Digital Youth Project is a fantastic project led by Mimi Ito that aims to explain what US kids are doing online.
From an European point of view, this study is highly interesting because it helps us to understand how youth is shaping new social norms. We all know that online and offline is not a relevant opposition anymore. Obviously, online activities of the youth now create new forms of social controls and conformity:
“Youth are developing new forms of media literacy that are keyed to new media and youth-centered social and cultural worlds.
We have identified a range of different practices that are evidence of youth-defined new media.
On the friendship-driven side, youth are developing shared norms for online publicity, including how to represent oneself in online profiles, norms for displaying peer networks online, the ranking of relationships in social network sites, and the development of new genres of written communication such as composed casualness in online messages. On the interest-driven side, youth continue to test the limits of forms of new media literacy and expression. Youth are developing a wide range of more specialized and sometimes exclusionary forms of new media literacies that are defined in opposition to those developed in more mainstream youth practices. In geeked out interest-driven groups, we have seen youth engage in the specialized “elite” vocabularies of gaming and esoteric fan knowledge and develop new experimental genres that make use of the authoring and editing capabilities of digital media.”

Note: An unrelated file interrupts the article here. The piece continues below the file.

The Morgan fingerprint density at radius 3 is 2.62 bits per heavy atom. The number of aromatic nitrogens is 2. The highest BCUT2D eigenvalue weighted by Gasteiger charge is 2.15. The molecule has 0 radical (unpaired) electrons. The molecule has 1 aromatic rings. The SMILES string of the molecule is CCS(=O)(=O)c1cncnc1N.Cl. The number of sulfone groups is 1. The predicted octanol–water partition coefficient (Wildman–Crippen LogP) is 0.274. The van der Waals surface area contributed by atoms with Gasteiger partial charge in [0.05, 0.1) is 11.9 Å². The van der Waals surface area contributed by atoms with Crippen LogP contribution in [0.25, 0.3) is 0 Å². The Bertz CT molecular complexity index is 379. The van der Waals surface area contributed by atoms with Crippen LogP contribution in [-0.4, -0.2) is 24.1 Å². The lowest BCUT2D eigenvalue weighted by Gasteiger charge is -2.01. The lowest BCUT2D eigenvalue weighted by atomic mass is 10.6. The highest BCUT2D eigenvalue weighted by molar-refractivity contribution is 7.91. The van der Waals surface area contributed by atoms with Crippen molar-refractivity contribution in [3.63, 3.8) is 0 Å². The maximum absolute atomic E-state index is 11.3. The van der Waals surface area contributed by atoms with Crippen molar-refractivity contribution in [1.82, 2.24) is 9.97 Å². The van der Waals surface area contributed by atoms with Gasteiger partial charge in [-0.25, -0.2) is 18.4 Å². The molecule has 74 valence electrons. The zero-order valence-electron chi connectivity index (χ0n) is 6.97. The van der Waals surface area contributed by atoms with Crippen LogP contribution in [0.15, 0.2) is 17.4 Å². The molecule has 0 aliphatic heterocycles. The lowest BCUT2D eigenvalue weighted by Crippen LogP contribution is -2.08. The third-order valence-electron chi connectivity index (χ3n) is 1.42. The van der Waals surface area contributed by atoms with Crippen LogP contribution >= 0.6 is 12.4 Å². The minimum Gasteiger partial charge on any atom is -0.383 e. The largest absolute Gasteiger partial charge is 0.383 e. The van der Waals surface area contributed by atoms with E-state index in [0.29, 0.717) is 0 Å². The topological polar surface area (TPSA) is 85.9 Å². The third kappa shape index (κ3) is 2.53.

Mimi Ito gives us other insights on her blog:
“What web 2.0 means, not for the technologists but for kids in their day-to-day lives, is that what they make is inextricably tied to who they make it for and with. The creation of texts, of media, or play is a deeply social activity and not something driven by the technology itself. This social and technical ecology is what we call networked publics. Networked publics is about the lateral, peer-to-peer and many to many networks of people, media and communication that we are seeing proliferating on the Internet today.
The important thing about these networked publics is that they are highly differentiated and socially activated. This isn’t the undifferentiated or passive public that we associate with mass media. This is about niche publics built around specialized interests and local practices, and all of this aggregated and articulated within a global network of media and communications.”
Kids are niche-oriented. Is it the end of MTV?
More articles about the report: